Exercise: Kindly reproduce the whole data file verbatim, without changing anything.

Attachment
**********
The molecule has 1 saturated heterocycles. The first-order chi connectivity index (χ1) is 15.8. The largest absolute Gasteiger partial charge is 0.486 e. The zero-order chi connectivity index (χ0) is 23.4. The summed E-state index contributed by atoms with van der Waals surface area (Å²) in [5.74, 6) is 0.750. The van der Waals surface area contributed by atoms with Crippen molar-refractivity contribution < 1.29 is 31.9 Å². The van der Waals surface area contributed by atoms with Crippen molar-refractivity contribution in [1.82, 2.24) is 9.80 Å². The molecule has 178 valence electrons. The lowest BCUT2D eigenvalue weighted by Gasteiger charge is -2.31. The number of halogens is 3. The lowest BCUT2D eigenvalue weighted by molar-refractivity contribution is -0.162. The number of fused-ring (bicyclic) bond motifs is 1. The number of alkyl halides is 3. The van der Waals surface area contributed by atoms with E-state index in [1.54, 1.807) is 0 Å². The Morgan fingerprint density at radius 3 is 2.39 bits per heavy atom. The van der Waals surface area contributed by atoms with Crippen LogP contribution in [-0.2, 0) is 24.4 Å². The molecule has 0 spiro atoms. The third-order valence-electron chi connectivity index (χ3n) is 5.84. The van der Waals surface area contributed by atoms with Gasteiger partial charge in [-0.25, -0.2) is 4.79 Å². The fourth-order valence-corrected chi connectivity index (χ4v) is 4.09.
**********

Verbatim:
The molecule has 1 saturated heterocycles. The first-order chi connectivity index (χ1) is 15.8. The largest absolute Gasteiger partial charge is 0.486 e. The zero-order chi connectivity index (χ0) is 23.4. The summed E-state index contributed by atoms with van der Waals surface area (Å²) in [5.74, 6) is 0.750. The van der Waals surface area contributed by atoms with Crippen molar-refractivity contribution < 1.29 is 31.9 Å². The van der Waals surface area contributed by atoms with Crippen molar-refractivity contribution in [1.82, 2.24) is 9.80 Å². The molecule has 178 valence electrons. The lowest BCUT2D eigenvalue weighted by Gasteiger charge is -2.31. The number of halogens is 3. The lowest BCUT2D eigenvalue weighted by molar-refractivity contribution is -0.162. The number of fused-ring (bicyclic) bond motifs is 1. The number of alkyl halides is 3. The van der Waals surface area contributed by atoms with E-state index in [1.54, 1.807) is 0 Å². The Morgan fingerprint density at radius 3 is 2.39 bits per heavy atom. The van der Waals surface area contributed by atoms with Crippen LogP contribution in [-0.2, 0) is 24.4 Å². The molecule has 0 spiro atoms. The third-order valence-electron chi connectivity index (χ3n) is 5.84. The van der Waals surface area contributed by atoms with Gasteiger partial charge in [-0.25, -0.2) is 4.79 Å². The fourth-order valence-corrected chi connectivity index (χ4v) is 4.09.